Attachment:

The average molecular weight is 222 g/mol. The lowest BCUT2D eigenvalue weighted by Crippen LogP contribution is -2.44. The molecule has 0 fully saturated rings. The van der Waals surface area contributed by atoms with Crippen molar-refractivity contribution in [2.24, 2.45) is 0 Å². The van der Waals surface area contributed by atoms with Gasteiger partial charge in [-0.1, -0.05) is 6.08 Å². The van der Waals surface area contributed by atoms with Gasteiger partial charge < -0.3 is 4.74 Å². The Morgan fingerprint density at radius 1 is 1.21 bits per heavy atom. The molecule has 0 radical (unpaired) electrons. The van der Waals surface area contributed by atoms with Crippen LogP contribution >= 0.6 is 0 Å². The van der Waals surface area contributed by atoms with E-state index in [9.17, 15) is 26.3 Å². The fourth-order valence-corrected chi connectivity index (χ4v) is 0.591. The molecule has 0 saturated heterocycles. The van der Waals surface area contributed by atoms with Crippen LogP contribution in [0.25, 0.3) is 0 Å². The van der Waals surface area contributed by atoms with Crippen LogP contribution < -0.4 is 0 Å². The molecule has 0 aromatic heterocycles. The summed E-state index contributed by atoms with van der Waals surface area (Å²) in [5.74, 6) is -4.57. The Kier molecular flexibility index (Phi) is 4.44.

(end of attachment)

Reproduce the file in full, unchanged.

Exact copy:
The average molecular weight is 222 g/mol. The lowest BCUT2D eigenvalue weighted by Crippen LogP contribution is -2.44. The molecule has 0 fully saturated rings. The van der Waals surface area contributed by atoms with Crippen molar-refractivity contribution in [2.24, 2.45) is 0 Å². The van der Waals surface area contributed by atoms with Gasteiger partial charge in [-0.1, -0.05) is 6.08 Å². The van der Waals surface area contributed by atoms with Gasteiger partial charge < -0.3 is 4.74 Å². The Morgan fingerprint density at radius 1 is 1.21 bits per heavy atom. The molecule has 0 radical (unpaired) electrons. The van der Waals surface area contributed by atoms with Crippen LogP contribution >= 0.6 is 0 Å². The van der Waals surface area contributed by atoms with E-state index in [9.17, 15) is 26.3 Å². The fourth-order valence-corrected chi connectivity index (χ4v) is 0.591. The molecule has 0 saturated heterocycles. The van der Waals surface area contributed by atoms with Crippen LogP contribution in [0.25, 0.3) is 0 Å². The van der Waals surface area contributed by atoms with Crippen LogP contribution < -0.4 is 0 Å². The molecule has 0 aromatic heterocycles. The summed E-state index contributed by atoms with van der Waals surface area (Å²) in [5.74, 6) is -4.57. The Kier molecular flexibility index (Phi) is 4.44.